Tuesday, May 27, 2008

Simple Storage Cost Model (Part 2)

One of the most obvious omissions of the previous cost model is anything that would account for the costs associated with providing a DR/BC (disaster recovery / business continuity) environment for the data. After all, if the data is important enough to your business under normal conditions then chances are it will still be required following a disaster.

Costing Storage for DR/BC

The DR/BC components to be included in the costing model will vary wildly from enterprise to enterprise depending on the specific installation choices and recovery methodologies supported. As the recovery environment becomes more complex, more costs must be accounted for in the cost model.

In designing a fully mirrored operating environment with complete data replication, at first one might assume that a simple doubling of the costs associated with the primary site might be close enough. In rare cases this might be true, but this assumption should not be accepted by IT management unless it can be verified by a much more in-depth cost analysis.
Some of the differences that must be considered are:

Acquisition costs (CapEx):
  • Storage costs: The secondary storage may be a different device type with different features, performance and cost characteristics.
  • Network Equipment: Additional equipment such as channel extenders, routers, switches, etc. may be required.
Operational costs (OpEx):
  • Support personnel costs: May be less than double due to economies of scale and less day-to-day management required of the recovery environment.
  • Maintenance (warranty) costs for the equipment: Will probably be different based on the secondary device configuration.
  • Environmental (power and cooling) costs: May be reduced at the secondary site by having redundant environmental systems in standby instead of active mode.
  • Network costs: Additional monthly costs to provide the bandwidth necessary to support data replication.
Given these considerations, it is safe to assume that not only will the ratio of CapEx to OpEx expense be different but also that a simple doubling of the primary site costs would not be appropriate.

Updating the model

Again, for the purposes of illustration only, let us make-up some numbers to insert into our expanded cost model. We will utilize the following assumptions as the basis for our additional entries:
Acquisition costs (CapEx):
  • The secondary storage can be acquired at 1.2 times the primary storage

  • The necessary network equipment will be acquired at a one-time cost of $250,000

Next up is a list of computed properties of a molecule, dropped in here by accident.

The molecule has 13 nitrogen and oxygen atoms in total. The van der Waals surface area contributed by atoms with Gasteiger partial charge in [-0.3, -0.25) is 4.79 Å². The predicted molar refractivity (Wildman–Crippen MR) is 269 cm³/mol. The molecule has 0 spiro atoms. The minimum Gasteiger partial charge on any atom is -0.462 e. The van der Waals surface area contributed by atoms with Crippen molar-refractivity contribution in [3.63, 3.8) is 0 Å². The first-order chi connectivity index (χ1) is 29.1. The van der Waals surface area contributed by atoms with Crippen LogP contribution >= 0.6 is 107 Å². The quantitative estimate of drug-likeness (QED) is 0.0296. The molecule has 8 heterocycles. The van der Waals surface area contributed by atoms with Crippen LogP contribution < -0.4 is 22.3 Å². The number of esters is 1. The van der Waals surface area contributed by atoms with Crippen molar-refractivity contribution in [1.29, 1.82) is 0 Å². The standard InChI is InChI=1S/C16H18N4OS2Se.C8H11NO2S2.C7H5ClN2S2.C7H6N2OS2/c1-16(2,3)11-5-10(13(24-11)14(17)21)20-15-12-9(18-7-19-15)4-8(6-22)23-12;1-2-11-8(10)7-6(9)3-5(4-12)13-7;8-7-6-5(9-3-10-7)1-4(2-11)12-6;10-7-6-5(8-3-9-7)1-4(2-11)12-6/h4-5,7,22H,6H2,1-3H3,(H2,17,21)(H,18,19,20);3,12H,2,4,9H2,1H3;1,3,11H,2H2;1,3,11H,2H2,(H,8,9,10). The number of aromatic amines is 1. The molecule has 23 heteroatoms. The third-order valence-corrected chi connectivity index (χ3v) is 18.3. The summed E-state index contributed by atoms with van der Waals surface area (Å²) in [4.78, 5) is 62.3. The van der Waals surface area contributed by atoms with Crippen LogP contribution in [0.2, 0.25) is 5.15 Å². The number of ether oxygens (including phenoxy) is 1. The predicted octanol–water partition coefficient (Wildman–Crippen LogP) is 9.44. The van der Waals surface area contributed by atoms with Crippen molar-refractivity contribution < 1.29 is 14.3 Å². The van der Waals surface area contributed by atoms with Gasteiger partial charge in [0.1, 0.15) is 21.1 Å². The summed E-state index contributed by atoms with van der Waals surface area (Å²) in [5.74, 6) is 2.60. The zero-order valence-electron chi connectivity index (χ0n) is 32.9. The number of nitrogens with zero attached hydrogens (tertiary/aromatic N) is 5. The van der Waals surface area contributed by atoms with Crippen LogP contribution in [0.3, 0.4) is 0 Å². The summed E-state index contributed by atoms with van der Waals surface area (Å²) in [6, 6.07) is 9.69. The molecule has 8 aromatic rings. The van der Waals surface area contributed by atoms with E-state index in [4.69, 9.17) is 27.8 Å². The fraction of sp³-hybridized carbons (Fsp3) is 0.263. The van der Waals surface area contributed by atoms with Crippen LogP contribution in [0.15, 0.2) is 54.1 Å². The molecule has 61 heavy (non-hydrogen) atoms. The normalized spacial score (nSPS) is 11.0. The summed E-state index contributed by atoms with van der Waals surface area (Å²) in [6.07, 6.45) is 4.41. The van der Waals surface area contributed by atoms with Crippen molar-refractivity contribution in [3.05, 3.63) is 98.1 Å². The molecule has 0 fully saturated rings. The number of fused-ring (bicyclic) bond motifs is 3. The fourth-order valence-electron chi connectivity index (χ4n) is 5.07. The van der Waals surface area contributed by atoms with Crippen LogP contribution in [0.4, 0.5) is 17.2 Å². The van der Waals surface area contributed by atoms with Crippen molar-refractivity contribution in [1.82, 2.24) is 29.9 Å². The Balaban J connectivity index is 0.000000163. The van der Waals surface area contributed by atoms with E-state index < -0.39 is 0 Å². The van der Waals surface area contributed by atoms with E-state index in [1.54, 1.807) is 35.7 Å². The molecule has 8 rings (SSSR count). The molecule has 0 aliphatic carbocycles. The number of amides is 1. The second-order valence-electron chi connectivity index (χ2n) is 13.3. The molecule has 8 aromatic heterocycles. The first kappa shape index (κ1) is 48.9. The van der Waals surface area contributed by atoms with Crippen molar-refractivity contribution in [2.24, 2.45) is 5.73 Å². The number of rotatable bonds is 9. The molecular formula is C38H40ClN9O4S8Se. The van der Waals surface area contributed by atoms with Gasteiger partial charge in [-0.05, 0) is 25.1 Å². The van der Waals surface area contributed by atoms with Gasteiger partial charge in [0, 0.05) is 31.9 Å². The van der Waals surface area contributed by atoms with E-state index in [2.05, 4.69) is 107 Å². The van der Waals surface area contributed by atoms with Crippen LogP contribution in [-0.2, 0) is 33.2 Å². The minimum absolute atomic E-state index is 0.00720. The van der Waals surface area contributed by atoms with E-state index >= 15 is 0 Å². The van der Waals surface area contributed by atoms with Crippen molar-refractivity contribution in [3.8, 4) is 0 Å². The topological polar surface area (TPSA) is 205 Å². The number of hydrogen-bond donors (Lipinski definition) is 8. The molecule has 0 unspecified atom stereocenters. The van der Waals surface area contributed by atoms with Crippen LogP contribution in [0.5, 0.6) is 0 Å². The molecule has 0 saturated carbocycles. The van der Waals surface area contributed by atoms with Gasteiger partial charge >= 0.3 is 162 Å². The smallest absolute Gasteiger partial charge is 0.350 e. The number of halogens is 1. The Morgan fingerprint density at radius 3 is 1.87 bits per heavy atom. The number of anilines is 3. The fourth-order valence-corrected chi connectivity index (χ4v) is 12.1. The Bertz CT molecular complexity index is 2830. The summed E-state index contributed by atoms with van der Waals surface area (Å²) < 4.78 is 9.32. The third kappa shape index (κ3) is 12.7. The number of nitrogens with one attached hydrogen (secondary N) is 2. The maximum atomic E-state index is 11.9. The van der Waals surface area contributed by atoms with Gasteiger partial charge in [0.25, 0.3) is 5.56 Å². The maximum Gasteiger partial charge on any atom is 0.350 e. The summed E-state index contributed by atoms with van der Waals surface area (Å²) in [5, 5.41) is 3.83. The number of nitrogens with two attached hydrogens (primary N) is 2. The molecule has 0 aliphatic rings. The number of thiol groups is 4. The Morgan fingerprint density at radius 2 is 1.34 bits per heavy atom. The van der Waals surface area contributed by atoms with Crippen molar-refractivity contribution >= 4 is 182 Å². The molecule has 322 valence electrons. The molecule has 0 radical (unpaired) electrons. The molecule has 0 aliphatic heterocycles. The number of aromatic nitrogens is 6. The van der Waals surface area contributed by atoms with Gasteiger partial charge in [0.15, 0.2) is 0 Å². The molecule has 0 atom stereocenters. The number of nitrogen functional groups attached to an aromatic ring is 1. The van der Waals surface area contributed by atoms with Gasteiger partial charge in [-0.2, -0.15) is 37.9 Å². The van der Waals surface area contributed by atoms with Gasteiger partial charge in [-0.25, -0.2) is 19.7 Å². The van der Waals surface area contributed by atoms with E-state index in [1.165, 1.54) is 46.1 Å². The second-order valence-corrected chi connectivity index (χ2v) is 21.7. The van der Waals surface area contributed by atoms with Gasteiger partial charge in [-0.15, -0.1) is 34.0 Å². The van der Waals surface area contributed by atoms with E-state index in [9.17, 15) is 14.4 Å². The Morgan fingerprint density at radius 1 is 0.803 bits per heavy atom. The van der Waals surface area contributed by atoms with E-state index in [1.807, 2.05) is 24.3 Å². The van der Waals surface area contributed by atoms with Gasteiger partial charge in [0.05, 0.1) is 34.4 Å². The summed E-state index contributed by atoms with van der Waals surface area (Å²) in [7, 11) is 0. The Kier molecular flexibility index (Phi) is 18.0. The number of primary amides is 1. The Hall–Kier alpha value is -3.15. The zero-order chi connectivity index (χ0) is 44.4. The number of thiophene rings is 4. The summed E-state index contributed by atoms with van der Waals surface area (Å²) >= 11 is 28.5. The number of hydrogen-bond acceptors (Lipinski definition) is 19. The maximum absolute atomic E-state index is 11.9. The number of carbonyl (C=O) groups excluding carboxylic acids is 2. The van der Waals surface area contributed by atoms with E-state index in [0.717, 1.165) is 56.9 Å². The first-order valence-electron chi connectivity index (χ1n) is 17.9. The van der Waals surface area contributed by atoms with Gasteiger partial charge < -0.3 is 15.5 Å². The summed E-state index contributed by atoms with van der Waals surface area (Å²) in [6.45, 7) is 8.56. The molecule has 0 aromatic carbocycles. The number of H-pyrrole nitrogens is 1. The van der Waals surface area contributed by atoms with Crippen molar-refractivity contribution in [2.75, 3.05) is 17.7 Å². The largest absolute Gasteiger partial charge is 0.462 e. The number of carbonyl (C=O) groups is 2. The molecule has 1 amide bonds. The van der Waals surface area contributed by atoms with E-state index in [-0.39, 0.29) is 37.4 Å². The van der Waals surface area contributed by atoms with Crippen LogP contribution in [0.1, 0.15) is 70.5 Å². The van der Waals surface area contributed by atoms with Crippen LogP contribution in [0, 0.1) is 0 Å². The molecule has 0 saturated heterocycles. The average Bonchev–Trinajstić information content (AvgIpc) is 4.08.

Operational costs (OpEx):
  • The additional support personnel costs are estimated at an additional 40%
  • The maintenance costs assigned to the secondary storage is estimated at 80% of the primary unit
  • Secondary environmental costs are estimated at 60% of the primary site
  • The additional expense for network bandwidth is estimated to be $25k/month
  • The hardware maintenance expense associated with the additional network equipment is estimated to be $27,500 per year
Using these assumptions, the revised cost model is shown here:

Storage Cost Model
Acquisition Costs
Purchase 1 800TB Disk Unit$1,100,000
Less any discounts or credits$0
Purchase secondary storage (1.2* primary cost)$1,320,000
Less any discounts or credits$0
Purchase network equipment$250,000
Less any discounts or credits$0
Total Acquisition Costs$2,670,000
Operational CostsPer
5 years
Primary Site
Support Personnel$91,000$455,000
Maintenance (EXCLUDING first year)$77,285$309,140
Secondary Site
Support Personnel$36,400$182,000
Maintenance (EXCLUDING first year)$61,828$247,312
Circuit (Bandwidth) Expense$300,000$1,500,000
Equipment Maintenance (EXCLUDING first year)$27,500$110,000
Total Operational Costs$3,213,852
Total Cost$5,883,852
Cost per TB$7,354.82

Obviously, in this more complete cost model, the price per TB has gone up due the to additional hardware and network costs that are incurred for this particular DR/BC option. (Please remember that the specific costs shown are for illustrative purposes only and should not be used for any purpose other than to demonstrate the components of the cost model).

Once you have determined the appropriate numbers for your environment, it will be useful to compute the cost ratio between the non-mirrored storage and the fully mirrored and recoverable storage. This will allow you to provide two simple planning numbers to your data owners and application designers. The first is the Cost/TB/Month of the un-mirrored (and presumably unrecoverable) storage while the second number represents the monthly cost for the fully mirrored and automatically recovered storage. Once this process (and the associated costs) have been socialized throughout your enterprise, the business owners can determine early on what level of support they are willing to fund for their data.

The spreadsheet that was used in creating this sample cost model is available by visiting the Recovery Specialties website.

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